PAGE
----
Volkswagen may still evoke “Diesel scandal” before any other association, but the German auto giant is hard at work making its name synonymous with the future of mobility. The effort was clearest in the release of its strategy for 2025 that calls for 30 new electric cars by that date. Ahead of the Paris Motor Show, Volkswagen CEO Herbert Diess sought to keep the public’s eye on this aspect of the company by confirming a very long-range EV in the works and ready for viewing by late September.
Diess dropped the notice in an interview with German paper Wirtschafts Woche (per Electrek) and pulled out specifics, including the car’s projected range between 248 and 372 miles, which is enough to give enthusiasts hope of reaching heights only Tesla has come close to in the past. VW’s chief added he saw the car heading into production by 2018 or 2019 and, given the massive demand it would put on battery production, forcing the automaker to find in-house solutions across the board.
Finally, Diess told the German newspaper the car would feature the space of a Passat on the footprint of a Golf. At this point, electric car newshounds probably recognize a summary of all EVs either in production or in concept form. There is the groundbreaking range for a moderately priced plug-in (better even than the 250-mile Hyundai); the stretched-out spaciousness GM designers pushed for in the Chevy Bolt EV; and the finish-by date promised by Ford and Nissan for similar models.
While pricing is never mentioned for a car expected so far into the future, we assume it would be priced below $40,000, which would be possible given projected drops in battery costs. Looking ahead, VW’s timeline does not put it far behind the rest of the pack.
Were the Volkswagen 300-mile EV concept to make it to market by 2018, the only competitor guaranteed to have a similar product on the road by then is GM with the Bolt EV, though the Chevy is only aiming for 200 miles. Tesla, for all its ambitious plans and projected 2017 release date for the Model 3 (215 miles), has yet to show a completed prototype of its vehicle for the masses. Nissan and Ford both are expected to be in the game by 2018 or 2019 with an affordable EV of about 200 miles.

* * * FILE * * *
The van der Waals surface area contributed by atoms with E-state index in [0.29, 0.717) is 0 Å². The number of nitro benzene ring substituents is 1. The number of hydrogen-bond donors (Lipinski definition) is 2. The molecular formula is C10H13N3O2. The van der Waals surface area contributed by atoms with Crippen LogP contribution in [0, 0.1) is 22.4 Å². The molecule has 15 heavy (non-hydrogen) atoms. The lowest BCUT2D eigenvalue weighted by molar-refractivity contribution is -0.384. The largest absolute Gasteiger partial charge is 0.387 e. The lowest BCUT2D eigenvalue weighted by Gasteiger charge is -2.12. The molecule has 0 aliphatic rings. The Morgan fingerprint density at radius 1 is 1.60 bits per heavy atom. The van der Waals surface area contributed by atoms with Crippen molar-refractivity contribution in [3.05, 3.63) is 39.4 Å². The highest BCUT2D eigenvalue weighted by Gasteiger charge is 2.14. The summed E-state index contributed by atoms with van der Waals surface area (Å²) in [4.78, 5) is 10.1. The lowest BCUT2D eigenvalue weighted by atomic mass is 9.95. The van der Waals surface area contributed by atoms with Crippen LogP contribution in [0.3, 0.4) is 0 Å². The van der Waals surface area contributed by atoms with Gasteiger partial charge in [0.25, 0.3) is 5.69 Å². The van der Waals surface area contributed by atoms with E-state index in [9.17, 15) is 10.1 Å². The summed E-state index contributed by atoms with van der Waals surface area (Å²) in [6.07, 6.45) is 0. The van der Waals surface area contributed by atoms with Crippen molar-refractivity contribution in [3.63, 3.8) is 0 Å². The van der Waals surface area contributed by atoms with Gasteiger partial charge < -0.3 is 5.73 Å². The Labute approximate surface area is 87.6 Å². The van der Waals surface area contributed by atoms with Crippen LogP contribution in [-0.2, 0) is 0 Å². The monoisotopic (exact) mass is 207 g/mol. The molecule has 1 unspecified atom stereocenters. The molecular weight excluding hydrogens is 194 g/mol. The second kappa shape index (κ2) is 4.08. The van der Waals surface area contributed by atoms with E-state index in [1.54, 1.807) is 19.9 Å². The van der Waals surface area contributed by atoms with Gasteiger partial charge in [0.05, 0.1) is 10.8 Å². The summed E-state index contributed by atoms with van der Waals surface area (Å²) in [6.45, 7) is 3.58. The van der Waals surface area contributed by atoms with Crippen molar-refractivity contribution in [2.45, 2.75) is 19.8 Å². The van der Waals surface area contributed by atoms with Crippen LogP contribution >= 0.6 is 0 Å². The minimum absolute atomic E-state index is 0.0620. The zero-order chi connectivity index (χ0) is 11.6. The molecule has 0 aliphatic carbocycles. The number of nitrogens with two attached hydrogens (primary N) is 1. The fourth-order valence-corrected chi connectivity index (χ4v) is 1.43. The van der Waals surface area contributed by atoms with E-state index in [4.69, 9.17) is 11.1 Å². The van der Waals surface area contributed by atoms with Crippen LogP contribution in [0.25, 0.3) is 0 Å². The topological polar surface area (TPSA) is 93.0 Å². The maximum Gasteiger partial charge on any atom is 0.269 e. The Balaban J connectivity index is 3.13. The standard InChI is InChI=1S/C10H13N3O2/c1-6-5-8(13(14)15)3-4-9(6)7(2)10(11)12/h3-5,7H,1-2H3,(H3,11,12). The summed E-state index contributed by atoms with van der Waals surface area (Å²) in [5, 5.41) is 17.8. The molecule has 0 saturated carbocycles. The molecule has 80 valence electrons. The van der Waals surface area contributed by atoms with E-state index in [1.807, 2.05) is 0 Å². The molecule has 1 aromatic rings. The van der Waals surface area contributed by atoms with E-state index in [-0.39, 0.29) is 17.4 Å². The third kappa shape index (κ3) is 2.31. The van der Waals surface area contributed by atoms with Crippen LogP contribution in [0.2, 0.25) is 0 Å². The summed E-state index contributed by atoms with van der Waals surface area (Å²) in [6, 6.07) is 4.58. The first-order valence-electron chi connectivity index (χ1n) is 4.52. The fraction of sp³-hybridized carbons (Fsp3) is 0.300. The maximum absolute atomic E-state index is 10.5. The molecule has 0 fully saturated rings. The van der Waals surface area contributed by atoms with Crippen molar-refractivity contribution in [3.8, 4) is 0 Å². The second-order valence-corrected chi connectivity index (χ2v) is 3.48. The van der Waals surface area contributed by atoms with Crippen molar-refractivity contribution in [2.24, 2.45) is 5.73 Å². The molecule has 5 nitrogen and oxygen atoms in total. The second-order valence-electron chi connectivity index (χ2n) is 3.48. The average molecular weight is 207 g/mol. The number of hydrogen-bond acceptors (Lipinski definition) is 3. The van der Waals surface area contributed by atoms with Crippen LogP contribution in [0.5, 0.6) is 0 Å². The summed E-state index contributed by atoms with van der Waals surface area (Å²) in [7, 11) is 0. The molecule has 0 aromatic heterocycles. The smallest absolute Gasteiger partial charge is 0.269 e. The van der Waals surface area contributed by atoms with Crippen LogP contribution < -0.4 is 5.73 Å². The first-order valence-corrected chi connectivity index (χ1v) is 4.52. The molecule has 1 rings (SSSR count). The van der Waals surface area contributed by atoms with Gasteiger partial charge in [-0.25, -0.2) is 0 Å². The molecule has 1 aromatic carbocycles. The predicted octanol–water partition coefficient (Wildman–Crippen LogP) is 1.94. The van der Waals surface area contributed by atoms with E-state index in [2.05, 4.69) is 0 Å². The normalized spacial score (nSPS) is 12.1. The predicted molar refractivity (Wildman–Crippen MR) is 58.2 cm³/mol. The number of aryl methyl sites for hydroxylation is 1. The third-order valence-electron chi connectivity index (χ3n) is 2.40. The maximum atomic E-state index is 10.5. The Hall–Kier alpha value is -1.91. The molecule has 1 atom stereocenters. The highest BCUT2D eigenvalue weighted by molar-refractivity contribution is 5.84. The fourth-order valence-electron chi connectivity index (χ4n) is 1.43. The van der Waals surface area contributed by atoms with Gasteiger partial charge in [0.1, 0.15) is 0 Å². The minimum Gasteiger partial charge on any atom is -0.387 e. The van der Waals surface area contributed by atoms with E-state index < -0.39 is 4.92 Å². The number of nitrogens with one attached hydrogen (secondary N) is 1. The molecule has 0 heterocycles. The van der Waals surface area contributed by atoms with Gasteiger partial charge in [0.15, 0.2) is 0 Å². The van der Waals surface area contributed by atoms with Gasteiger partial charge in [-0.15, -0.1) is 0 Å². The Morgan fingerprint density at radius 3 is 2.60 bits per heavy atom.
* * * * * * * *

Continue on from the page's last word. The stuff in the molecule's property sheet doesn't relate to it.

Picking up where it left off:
So 300 miles, or even the 250 miles at the low end of the Volkswagen chief’s estimate, would make it a remarkable plug-in offering, indeed. The appeal of a midsize sedan’s roominess on a compact vehicle platform will become apparent once the Bolt EV hits the market late in 2016, but it’s safe to say smaller models like the e-Golf are unlikely to catch on with the larger vehicle-buying public.
In fact, it would seem that those companies planning electric vehicles several years into the future would shoot for the wildly popular crossover segment, as Tesla said it would in its new master plan. Yet there will be always be ample room in the market for sedans that handle well and maintain a small footprint, especially as cities get more hard-pressed for space in the coming years. If the rumors are true, Volkswagen’s stand will be a hot ticket at the Paris Motor Show this fall.
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